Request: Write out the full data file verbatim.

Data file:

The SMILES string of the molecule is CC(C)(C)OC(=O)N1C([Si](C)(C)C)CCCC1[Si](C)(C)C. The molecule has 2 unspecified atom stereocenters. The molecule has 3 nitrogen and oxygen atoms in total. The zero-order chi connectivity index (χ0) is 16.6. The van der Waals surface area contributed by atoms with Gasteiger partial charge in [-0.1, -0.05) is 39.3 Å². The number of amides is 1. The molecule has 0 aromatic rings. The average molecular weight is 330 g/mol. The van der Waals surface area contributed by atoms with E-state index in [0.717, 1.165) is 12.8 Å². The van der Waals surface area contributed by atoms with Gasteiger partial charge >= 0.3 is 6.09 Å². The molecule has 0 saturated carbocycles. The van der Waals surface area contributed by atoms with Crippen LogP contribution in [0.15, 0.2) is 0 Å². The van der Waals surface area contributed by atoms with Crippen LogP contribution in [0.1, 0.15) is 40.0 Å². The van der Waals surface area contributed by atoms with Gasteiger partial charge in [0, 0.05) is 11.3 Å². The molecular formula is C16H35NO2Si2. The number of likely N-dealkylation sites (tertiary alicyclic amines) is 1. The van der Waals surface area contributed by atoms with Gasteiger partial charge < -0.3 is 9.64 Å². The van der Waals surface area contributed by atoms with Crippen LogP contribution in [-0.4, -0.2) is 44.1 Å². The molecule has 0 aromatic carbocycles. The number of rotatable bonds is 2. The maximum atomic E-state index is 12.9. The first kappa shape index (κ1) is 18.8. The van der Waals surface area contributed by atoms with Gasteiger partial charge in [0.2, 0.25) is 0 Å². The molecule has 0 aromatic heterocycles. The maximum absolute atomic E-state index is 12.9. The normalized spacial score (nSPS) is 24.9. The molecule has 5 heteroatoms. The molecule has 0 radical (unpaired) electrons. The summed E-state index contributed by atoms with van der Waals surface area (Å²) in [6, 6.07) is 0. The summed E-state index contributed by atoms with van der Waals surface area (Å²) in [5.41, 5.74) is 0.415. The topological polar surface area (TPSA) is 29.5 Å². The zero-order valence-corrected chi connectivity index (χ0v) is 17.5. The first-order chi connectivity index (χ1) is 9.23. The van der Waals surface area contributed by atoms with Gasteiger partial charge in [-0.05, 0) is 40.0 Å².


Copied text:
The SMILES string of the molecule is CC(C)(C)OC(=O)N1C([Si](C)(C)C)CCCC1[Si](C)(C)C. The molecule has 2 unspecified atom stereocenters. The molecule has 3 nitrogen and oxygen atoms in total. The zero-order chi connectivity index (χ0) is 16.6. The van der Waals surface area contributed by atoms with Gasteiger partial charge in [-0.1, -0.05) is 39.3 Å². The number of amides is 1. The molecule has 0 aromatic rings. The average molecular weight is 330 g/mol. The van der Waals surface area contributed by atoms with E-state index in [0.717, 1.165) is 12.8 Å². The van der Waals surface area contributed by atoms with Gasteiger partial charge >= 0.3 is 6.09 Å². The molecule has 0 saturated carbocycles. The van der Waals surface area contributed by atoms with Crippen LogP contribution in [0.15, 0.2) is 0 Å². The van der Waals surface area contributed by atoms with Crippen LogP contribution in [0.1, 0.15) is 40.0 Å². The van der Waals surface area contributed by atoms with Gasteiger partial charge in [0, 0.05) is 11.3 Å². The molecular formula is C16H35NO2Si2. The number of likely N-dealkylation sites (tertiary alicyclic amines) is 1. The van der Waals surface area contributed by atoms with Gasteiger partial charge < -0.3 is 9.64 Å². The van der Waals surface area contributed by atoms with Crippen LogP contribution in [-0.4, -0.2) is 44.1 Å². The molecule has 0 aromatic carbocycles. The number of rotatable bonds is 2. The maximum atomic E-state index is 12.9. The first kappa shape index (κ1) is 18.8. The van der Waals surface area contributed by atoms with Gasteiger partial charge in [0.2, 0.25) is 0 Å². The molecule has 0 aromatic heterocycles. The maximum absolute atomic E-state index is 12.9. The normalized spacial score (nSPS) is 24.9. The molecule has 5 heteroatoms. The molecule has 0 radical (unpaired) electrons. The summed E-state index contributed by atoms with van der Waals surface area (Å²) in [6, 6.07) is 0. The summed E-state index contributed by atoms with van der Waals surface area (Å²) in [5.41, 5.74) is 0.415. The topological polar surface area (TPSA) is 29.5 Å². The zero-order valence-corrected chi connectivity index (χ0v) is 17.5. The first-order chi connectivity index (χ1) is 9.23. The van der Waals surface area contributed by atoms with Gasteiger partial charge in [-0.05, 0) is 40.0 Å².